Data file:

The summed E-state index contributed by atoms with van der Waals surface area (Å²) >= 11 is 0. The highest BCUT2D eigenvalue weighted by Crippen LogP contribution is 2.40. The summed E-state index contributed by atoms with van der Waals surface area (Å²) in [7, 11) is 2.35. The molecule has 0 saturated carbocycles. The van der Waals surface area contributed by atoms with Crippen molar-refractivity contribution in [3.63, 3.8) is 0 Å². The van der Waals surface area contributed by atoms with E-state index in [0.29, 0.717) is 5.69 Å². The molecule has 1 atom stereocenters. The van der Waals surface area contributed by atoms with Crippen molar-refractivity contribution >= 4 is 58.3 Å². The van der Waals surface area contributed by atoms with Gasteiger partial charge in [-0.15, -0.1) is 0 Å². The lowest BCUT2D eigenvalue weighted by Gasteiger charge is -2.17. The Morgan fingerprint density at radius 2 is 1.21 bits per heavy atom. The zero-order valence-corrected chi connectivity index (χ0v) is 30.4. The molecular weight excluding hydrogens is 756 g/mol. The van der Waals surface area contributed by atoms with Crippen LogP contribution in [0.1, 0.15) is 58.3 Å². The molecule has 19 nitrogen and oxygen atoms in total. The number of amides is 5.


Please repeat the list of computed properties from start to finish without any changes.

The summed E-state index contributed by atoms with van der Waals surface area (Å²) >= 11 is 0. The highest BCUT2D eigenvalue weighted by Crippen LogP contribution is 2.40. The summed E-state index contributed by atoms with van der Waals surface area (Å²) in [7, 11) is 2.35. The molecule has 0 saturated carbocycles. The van der Waals surface area contributed by atoms with Crippen molar-refractivity contribution in [3.63, 3.8) is 0 Å². The van der Waals surface area contributed by atoms with E-state index in [0.29, 0.717) is 5.69 Å². The molecule has 1 atom stereocenters. The van der Waals surface area contributed by atoms with Crippen molar-refractivity contribution >= 4 is 58.3 Å². The van der Waals surface area contributed by atoms with Gasteiger partial charge in [-0.15, -0.1) is 0 Å². The lowest BCUT2D eigenvalue weighted by Gasteiger charge is -2.17. The Morgan fingerprint density at radius 2 is 1.21 bits per heavy atom. The zero-order valence-corrected chi connectivity index (χ0v) is 30.4. The molecular weight excluding hydrogens is 756 g/mol. The van der Waals surface area contributed by atoms with Crippen LogP contribution in [0.1, 0.15) is 58.3 Å². The molecule has 19 nitrogen and oxygen atoms in total. The number of amides is 5.